Steve Lynch’s Arrogance and Accords is the definitive history of the early-90’s Honda management scandal. Lynch, a Honda insider, describes in detail a culture of malfeasance amongst American Honda executives that led to incredible acts of extortion against the Honda dealer body. Buoyed by the explosive growth of Honda in the go-go 1980’s, many prospective dealers were willing to enter into silent partnerships, kickback schemes, and other fraudulent behavior to secure valuable Honda franchises and a steady supply of cars from the corruption-riddled allocation system. When the market for new Hondas declined in the early 90’s (and dealers could no longer sell the cars for thousands of dollars above sticker), the whole scheme unraveled. Overproduction and flopped model introductions meant that cars sat on lots. A frustrated and abused dealer body finally ratted out the executives wholesale, leading to their firing and eventual federal prosecution after a failed cover-up attempt. But the dealer body didn’t get much out of the prosecutions; many of them lost millions of dollars, and others alleged that their businesses were ruined because they refused to “play the game” with Honda execs.
Obviously, much has changed since then; I’m not accusing Honda or its executives of engaging in criminal malfeasance. However, I do believe it is worth noting that Honda has a history of treating dealers as if they were replaceable; because for many years, they were. Lynch described a corporate culture that saw dealers as a nuisance and an inconvenience, a culture he alleges was facilitated by averted eyes in Tokyo. Now that the market for Honda products has matured, and the dealer body has been stabilized, perhaps it’s worth questioning whether making dealers solely responsible for the disposal of excess stock is a healthy policy. It’s also worth noting that many of the ex-rentals described above were 2012 Civics and Accords. Production of both of these models was stopped by the 2011 Asian tsunami, and for a long time Civics especially were thin on the ground at dealers. Yet despite these shortages, many newly-redesigned Civics still wound up in rental fleets, supposedly the dumping ground of last resort for unwanted models.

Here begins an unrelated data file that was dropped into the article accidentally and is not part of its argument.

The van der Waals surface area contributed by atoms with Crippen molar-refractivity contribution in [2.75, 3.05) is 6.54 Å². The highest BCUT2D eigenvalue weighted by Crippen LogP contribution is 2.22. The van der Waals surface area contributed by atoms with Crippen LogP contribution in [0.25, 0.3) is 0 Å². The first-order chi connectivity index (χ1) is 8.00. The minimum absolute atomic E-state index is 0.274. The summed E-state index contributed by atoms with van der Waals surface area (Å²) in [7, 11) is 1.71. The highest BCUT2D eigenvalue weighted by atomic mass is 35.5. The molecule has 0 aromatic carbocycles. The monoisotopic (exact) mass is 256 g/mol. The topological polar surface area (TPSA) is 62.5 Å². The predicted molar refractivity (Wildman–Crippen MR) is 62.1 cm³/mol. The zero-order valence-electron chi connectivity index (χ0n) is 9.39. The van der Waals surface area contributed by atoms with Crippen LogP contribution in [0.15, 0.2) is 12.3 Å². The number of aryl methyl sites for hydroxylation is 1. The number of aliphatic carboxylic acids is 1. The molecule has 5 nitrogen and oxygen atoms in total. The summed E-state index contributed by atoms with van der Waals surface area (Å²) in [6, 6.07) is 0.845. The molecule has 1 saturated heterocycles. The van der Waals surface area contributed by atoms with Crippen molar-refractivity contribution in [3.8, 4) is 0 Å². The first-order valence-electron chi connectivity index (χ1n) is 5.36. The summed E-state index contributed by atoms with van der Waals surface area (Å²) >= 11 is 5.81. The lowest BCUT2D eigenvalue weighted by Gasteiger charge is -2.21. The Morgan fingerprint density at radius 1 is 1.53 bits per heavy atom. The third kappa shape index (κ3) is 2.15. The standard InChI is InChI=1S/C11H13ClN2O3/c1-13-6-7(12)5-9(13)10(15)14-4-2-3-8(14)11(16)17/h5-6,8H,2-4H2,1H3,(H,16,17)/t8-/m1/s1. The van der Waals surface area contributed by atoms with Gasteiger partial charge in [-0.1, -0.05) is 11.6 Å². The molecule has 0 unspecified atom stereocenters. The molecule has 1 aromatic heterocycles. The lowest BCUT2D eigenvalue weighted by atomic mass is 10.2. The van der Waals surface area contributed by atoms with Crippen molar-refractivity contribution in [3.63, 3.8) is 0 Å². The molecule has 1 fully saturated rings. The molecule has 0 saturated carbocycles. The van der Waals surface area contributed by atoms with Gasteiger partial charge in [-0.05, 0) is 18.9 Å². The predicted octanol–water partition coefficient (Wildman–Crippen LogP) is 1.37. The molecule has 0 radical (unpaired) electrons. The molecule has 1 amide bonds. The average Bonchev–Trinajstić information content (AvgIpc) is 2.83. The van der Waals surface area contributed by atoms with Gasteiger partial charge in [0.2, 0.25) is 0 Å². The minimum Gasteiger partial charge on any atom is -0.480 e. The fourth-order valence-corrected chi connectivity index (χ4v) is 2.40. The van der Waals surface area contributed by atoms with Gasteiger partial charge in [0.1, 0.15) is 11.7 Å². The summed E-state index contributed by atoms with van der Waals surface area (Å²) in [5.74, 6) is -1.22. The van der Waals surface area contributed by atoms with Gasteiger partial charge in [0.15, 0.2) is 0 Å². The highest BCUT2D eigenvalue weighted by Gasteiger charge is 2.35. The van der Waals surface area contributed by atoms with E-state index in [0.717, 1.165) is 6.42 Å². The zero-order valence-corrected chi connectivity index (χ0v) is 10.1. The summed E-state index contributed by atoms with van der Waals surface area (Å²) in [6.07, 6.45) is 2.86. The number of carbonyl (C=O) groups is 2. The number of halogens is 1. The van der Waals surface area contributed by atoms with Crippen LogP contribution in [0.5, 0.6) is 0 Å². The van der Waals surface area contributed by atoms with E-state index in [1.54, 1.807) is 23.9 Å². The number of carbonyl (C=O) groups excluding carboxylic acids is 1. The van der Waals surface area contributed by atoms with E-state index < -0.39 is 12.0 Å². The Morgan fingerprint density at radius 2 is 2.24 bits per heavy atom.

Auto industry watchers know that the redesigned Civic was harshly reviewed, prompting a quick 2013 refresh in response to criticism. Would it be unreasonable to suggest that dealers pushed many 2012s into fleets, knowing they would be a difficult sell if the much-improved version was right around the corner? The 2012 Accord as fleet car is easier to understand- a model at the end of its run is always a hard sell, and a few fleet sales at rock-bottom prices would have relieved the pressure on dealers to move the metal. But in both of these cases, the dealers were acting alone, with few corporate incentives to help cushion the blow. The marketing department’s retail mantra remains untainted, and the cars move off the lots- but the dealers take the hit. The production recovery after the tsunami is unquestionable, but the sales recovery deserves an asterisk.
The strategy of ignoring or underreporting fleet sales enables Honda to claim that its cars are somehow above and beyond the dynamics that the rest of the market faces. Every manufacturer will eventually face problems of excess inventory caused by a botched model launch or overproduction, no matter how sainted said company might be. It’s getting harder and harder for Honda to maintain this self-image after a series of uncompetitive new offerings has left dealers with large numbers of hard-to-move products. Civics are piling up on dealer lots as consumers gravitate towards the compact offerings of other manufacturers.
Toyota, at least, has acknowledged its difficulties with the Camry and has moved to help out its dealer network with a combination of incentive spending and diverting excess production to fleets. Even if it costs Toyota some credibility, it’s a better strategy than simply throwing cars at dealers and hoping a miracle happens. And it’s not as if fleet sales are an inherent evil; they’re a reality of doing business in the United States, one that no mass-market auto maker can evade forever. It’s impossible to put a solid number on the amount of Hondas currently being pushed to fleet by dealers. Even so, in the face of mounting evidence, the 1-2% figure most commonly put forth by Honda is almost surely too low. Given the state of flux and increasingly competitive nature of the American car market, industry watchers and the press corps need to regard that percentage with skepticism.